British lawyer Karim Khan took over the Office of the Prosecutor of the International Criminal Court (ICC) on Wednesday, June 16, inheriting a long list of cases from his predecessor, Fatou Bensouda, including cases dealing with tensions with African countries, crimes in Afghanistan committed by the US Army, and crimes against humanity committed by Israeli authorities in Palestine.
“I solemnly undertake to fulfill my duties and exercise my powers as an ICC prosecutor honestly, faithfully, impartially, and conscientiously,” declared Khan during the swearing in ceremony at the seat of the court. On February 12, Khan was elected to the position of chief prosecutor for a period of nine years.
In his first speech after taking office, Khan said that the ICC considered it “an awful testament to the horrors of mankind that in this 21st century, as we send rovers to Mars… medieval crimes are being committed by modern people” including rape, slavery, murder, torture, attacks against identity, and the destruction of cultures.
In addition, Khan stressed the need to prioritize justice in the countries of origin or in the regions where victims live, because the ICC is a court of “last resort,” far from the place where crimes are committed.
He also mentioned the “lack of gender balance and geographical (representation)” in the prosecutor’s office, something that he considered “should be dealt with urgently,” as well as the harassment reports by employees.
Along with the challenge of extending the jurisdiction of the ICC to other states, Khan faces tasks such as deciding on the fate of several cases under preliminary examination, such as Bolivia and Venezuela, the admissibility of cases regarding Colombia, the Philippines or Guinea, and the investigations for crimes against the Rohingya in Myanmar, crimes in Darfur (Sudan), the Central African Republic, Libya, Kenya or Mali.
The ICC must also decide whether to continue investigating war crimes committed in the Palestinian territories, after Bensouda confirmed that there was sufficient evidence that both Israeli forces and Palestinian armed groups committed crimes for which the ICC has jurisprudence, a decision fought tooth and nail by Israeli officials.
Likewise, Khan inherits the controversial investigation of war crimes committed in Afghanistan, an issue that sparked a fierce dispute between Bensouda and former US President Donald Trump and prompted the US to issue illegal US sanctions against the prosecutor’s office. Neither the United States nor Israel recognize the ICC, but that does not legally prevent the court from ruling in these cases.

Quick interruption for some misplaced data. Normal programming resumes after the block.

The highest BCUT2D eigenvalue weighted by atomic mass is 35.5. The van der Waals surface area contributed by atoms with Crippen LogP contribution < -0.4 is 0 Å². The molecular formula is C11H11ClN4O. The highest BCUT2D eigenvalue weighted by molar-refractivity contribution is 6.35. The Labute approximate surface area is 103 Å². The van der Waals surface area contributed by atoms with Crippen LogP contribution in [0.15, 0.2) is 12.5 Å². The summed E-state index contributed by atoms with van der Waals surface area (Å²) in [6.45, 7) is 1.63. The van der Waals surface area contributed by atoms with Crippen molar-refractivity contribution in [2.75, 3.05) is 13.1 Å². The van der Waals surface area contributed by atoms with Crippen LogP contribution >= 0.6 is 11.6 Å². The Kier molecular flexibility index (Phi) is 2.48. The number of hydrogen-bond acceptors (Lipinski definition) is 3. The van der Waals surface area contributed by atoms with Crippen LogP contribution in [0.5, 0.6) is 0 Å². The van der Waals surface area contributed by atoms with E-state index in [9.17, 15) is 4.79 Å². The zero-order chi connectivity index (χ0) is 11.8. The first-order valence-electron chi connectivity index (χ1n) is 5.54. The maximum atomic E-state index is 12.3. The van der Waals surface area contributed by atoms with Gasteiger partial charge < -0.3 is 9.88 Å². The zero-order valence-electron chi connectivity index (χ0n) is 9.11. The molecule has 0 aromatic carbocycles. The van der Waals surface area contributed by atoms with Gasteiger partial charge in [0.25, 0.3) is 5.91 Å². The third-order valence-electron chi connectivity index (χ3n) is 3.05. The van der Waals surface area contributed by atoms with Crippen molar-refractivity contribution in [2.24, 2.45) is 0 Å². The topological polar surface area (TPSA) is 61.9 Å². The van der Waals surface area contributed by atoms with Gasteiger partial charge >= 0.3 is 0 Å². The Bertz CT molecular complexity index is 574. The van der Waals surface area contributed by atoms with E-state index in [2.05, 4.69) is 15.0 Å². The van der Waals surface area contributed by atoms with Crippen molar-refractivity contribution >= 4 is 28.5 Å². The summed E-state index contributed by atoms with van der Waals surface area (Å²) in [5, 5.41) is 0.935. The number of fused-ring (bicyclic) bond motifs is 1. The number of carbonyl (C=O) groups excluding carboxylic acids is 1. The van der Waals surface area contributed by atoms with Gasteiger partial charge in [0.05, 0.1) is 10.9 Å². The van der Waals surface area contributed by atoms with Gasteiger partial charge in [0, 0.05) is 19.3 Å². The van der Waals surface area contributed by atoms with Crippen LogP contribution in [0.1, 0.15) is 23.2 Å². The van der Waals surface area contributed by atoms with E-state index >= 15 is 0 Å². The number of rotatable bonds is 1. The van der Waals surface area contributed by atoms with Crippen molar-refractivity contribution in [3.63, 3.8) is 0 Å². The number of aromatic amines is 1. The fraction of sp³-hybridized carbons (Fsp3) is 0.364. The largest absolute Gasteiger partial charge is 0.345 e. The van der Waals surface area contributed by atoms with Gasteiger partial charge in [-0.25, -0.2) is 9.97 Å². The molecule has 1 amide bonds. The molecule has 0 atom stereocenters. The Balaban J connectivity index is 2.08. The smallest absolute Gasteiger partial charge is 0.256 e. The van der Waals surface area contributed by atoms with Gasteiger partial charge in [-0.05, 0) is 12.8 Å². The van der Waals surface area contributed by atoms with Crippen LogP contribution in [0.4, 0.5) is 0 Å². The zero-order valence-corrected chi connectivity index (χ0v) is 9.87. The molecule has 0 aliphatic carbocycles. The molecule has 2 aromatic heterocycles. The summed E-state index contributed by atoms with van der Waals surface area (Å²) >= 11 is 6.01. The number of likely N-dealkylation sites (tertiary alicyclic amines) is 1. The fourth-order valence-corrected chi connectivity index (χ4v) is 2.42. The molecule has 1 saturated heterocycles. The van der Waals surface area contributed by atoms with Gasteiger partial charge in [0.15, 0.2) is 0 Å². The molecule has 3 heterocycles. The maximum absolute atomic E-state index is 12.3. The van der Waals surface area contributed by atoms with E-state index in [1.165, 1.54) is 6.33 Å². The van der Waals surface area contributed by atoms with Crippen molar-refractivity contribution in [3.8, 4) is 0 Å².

In her last words before her term ended, Bensouda delivered a clear message to Khan. The decisions of the ICC must be made “with careful deliberation—but without fear or favor,” she said. “Even in the face of adversity.” Bensouda warned of the political pressure being applied to the ICC.
In a career spanning over 25 years, Khan has worked for several international courts, both as a prosecutor and as a defender. He was the main defense attorney in the trial of the former president of Liberia, Charles Taylor, before the Special Court of Sierra Leone, and defended suspects of crimes in Kenya, Sudan or Libya before the ICC, among others.
Before moving to The Hague, Khan, 50, lived between Baghdad and New York, and since 2018 was head of UNITAD, the United Nations team in charge of obtaining possible evidence of the crimes of the Islamic State (IS), for use in an eventual trial of the terrorist group.
Khan, the third prosecutor of the ICC since its creation in 2002, is faced with the task of accelerating investigations, seeking funding for his office, and trying to increase the legitimacy of the Court, which has been criticized recently, particularly by African nations that levied accusations of bias, as they were subjected to probes while the ICC failed to investigate powerful nations like the United States.
Featured image: Karim Khan the new International Criminal Court (ICC) Chief Prosecutor. File photo.
(La IguanaTV) with Orinoco Tribune content
Translation: Orinoco Tribune